The Effects of the Steel Tariffs Flow Upstream

By Luke Frazier
Jan 25 2019 |
A cargo vessel on Lake Superior | Getty Images

They’re good effects!

Lost in months of debate surrounding the effect of steel tariffs on downstream production are the positive developments happening upstream.

Here are a few examples:

In Toledo, Ohio, Cleveland Cliffs is investing $700 million into a hot-briquetted iron (HBI) plant. That’s certainly good for Northwest Ohio; during its construction 1,200 jobs will be created, and 130 jobs will exist at the plant permanently once its completed.

“This reinvestment will help modernize the steel industry of this country, we will become a major supplier of the most modern product that will move into mills across this region,” said Rep. Marcy Kaptur (D-OH) to the Toledo CBS affiliate.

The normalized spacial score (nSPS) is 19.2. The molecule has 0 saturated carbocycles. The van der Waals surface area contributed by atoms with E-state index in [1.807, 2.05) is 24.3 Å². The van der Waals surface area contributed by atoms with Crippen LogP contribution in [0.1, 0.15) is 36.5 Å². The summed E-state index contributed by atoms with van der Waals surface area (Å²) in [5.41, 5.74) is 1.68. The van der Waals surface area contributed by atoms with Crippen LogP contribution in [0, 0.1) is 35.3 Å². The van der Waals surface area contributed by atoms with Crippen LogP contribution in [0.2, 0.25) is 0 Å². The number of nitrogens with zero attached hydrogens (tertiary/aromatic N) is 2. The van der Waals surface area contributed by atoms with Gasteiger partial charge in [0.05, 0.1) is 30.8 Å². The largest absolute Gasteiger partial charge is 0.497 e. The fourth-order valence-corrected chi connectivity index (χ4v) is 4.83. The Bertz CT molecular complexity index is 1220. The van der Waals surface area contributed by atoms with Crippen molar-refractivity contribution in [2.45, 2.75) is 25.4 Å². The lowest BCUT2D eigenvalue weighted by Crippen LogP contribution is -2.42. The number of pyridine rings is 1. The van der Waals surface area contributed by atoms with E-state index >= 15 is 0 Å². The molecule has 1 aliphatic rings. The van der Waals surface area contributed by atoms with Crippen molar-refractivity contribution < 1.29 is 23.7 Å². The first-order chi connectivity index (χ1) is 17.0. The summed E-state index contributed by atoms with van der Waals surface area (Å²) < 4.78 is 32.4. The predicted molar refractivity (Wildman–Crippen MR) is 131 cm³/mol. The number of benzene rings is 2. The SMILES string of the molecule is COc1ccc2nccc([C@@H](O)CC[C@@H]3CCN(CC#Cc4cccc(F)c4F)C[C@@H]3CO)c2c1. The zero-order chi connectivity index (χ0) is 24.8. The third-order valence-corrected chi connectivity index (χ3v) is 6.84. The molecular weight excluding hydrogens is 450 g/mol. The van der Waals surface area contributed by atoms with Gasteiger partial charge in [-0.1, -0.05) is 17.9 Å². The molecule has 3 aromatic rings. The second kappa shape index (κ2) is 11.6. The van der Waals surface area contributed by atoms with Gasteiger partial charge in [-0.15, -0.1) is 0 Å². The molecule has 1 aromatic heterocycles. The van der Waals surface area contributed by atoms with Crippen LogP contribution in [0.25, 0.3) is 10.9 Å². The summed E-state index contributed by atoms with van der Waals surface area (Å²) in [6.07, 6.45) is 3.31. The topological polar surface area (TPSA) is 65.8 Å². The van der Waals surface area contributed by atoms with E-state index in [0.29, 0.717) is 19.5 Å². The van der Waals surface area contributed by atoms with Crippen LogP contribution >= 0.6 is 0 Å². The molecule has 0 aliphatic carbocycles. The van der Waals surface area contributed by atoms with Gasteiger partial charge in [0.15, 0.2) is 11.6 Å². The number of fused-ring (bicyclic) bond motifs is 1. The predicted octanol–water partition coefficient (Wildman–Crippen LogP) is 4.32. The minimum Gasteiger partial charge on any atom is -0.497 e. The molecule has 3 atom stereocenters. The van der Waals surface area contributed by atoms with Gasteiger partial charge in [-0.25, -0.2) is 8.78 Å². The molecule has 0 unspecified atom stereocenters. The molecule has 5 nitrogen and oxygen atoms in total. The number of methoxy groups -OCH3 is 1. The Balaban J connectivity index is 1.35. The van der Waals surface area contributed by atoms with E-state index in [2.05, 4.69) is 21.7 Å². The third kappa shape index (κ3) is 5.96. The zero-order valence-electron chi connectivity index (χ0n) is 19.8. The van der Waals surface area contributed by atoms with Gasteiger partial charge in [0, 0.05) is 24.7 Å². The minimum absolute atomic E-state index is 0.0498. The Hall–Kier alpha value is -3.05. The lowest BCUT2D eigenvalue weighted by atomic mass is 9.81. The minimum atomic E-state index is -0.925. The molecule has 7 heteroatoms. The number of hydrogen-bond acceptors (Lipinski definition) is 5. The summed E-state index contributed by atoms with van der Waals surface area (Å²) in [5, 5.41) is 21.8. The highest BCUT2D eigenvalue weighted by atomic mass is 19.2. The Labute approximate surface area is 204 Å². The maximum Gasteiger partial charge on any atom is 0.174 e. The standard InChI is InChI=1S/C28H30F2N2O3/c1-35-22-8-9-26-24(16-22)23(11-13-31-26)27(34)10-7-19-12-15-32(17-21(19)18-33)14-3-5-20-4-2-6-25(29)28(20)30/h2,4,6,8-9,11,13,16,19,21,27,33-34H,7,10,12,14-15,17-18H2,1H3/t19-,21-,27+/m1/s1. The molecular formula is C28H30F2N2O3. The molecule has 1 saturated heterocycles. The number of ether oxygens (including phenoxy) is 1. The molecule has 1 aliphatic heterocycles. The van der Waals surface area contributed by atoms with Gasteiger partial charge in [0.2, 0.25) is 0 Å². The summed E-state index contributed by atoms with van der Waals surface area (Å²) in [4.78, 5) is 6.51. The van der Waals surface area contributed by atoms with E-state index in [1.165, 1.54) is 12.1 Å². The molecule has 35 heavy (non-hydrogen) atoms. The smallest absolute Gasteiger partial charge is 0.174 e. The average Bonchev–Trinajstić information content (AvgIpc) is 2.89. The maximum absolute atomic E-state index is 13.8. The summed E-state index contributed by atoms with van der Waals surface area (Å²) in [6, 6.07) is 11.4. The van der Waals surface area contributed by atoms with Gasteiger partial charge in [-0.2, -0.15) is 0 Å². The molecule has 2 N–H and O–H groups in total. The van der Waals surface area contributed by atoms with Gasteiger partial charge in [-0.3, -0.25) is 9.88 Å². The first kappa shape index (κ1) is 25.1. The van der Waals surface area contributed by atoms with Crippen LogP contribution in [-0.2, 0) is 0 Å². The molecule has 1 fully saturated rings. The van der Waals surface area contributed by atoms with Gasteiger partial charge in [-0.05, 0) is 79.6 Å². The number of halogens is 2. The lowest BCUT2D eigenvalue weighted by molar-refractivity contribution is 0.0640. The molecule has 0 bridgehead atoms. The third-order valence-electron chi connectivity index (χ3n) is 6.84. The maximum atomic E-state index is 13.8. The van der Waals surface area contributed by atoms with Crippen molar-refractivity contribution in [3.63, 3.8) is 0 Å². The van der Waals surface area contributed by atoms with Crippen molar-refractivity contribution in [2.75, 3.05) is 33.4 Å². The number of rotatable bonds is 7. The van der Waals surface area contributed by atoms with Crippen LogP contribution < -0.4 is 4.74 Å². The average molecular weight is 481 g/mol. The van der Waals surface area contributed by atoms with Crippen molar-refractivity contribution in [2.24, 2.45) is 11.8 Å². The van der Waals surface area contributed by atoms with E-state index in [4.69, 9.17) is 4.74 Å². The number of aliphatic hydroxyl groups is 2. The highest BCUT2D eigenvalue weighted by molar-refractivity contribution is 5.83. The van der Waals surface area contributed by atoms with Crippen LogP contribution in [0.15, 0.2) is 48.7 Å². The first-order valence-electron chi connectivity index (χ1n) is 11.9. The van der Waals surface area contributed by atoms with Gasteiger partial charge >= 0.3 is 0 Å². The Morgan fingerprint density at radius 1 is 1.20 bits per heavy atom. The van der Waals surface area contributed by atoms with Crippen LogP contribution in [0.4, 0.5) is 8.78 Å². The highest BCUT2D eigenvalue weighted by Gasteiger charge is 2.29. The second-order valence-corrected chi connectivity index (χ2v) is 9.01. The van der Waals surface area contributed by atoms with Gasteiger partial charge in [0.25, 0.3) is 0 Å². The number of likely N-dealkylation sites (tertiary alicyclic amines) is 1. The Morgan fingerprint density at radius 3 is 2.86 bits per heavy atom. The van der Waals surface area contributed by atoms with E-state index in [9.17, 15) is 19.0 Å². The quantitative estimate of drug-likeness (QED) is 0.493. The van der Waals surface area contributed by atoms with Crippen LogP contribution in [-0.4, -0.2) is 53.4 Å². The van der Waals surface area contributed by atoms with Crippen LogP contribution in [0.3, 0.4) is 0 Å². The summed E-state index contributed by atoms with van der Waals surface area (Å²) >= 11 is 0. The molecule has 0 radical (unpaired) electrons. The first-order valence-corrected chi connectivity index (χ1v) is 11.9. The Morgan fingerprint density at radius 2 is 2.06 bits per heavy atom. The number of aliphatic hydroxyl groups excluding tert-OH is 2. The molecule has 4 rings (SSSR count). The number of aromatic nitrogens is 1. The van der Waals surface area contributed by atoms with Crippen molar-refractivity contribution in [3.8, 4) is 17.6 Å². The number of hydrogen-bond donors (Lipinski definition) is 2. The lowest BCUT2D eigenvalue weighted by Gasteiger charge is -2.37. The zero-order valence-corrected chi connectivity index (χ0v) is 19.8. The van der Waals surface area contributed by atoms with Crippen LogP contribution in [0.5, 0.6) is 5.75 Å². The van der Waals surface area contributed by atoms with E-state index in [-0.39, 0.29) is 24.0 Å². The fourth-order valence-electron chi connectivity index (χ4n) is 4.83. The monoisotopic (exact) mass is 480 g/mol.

"You can’t spend money if you don’t make it.” Wendi Thompson

That news out of Ohio is being felt a few Great Lakes away. Northshore Mining, based in Silver Bay, Minnesota, is also getting new investment. This Iron Range production facility will be the mine supplying the taconite pellets needed to make HBI at the Toledo plant. It received a $50 million investment in 2018 and will receive another $25 million this year.

And, despite a recently bumpy road, Mesabi Metallics is looking to revive two stalled Iron Range projects – a mine facility and a pig iron plant – that could ultimately lead to a total of $3.7 billion invested in investment and a lot of permanent jobs.

These are domestic investments and jobs created thanks to the cover that tariffs have provided. And economic activity reverberating in the local economies of northern Minnesota is another result. As mining activity picks up again, businesses have experienced increasing profits and towns have attracted new economic investment.

“Things are way better than I anticipated. And I think it’s that the miners are back to work, said Hibbing business owner Wendi Thompson to the Star Tribune. "You can’t spend money if you don’t make it.”